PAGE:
Hark to the tale of Alan McGee, self-described “wee ginger tool from Glasgow” and one of the most important figures in the history of, well, at least British music and arguably the global groove diaspora.
Directed by actor-turned-director Nick Moran (Lock, Stock and Two Smoking Barrels) and adapted from McGee’s 2013 autobiography by Dean Cavanagh and Irvine Welsh, Creation Stories follows McGee (here played with charm and vigour by Ewen Bremner) on his journey from slum kid to music mogul and back again – and then back again, what with the real world McGee still being a major music industry player.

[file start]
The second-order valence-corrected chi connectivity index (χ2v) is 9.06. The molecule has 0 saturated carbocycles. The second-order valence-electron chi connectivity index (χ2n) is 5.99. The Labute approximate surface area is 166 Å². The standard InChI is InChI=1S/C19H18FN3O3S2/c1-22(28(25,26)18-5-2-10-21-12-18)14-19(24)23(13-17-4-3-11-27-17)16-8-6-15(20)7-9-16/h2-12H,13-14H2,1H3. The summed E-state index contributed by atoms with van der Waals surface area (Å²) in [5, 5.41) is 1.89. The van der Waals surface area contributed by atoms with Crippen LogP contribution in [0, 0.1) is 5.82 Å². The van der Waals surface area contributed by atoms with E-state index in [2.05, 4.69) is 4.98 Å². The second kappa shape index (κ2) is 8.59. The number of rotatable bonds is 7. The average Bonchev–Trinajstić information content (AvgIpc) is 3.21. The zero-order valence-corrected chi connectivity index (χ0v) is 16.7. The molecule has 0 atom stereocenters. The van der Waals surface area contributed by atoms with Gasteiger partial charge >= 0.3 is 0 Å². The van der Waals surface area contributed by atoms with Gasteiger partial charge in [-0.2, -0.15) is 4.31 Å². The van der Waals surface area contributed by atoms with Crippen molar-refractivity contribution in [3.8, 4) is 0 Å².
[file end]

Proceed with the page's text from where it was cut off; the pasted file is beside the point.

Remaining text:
It’s pretty rote stuff, really. The ur-example of this kind of fourth-wall-breaking, myth-making, self-deprecating music movie portraiture is Michael Winterbottom’s 24 Hour Party People (2002), which saw Steve Coogan as Factory Records honcho Tony Wilson and charted a similarly haphazard, true-ish course through Manchester’s music scene over roughly the same period Creation Stories covers. Here we get Bremner as McGee, Creation Records instead of Factory Records, and a story that traces similar territory with a less ambitious hand.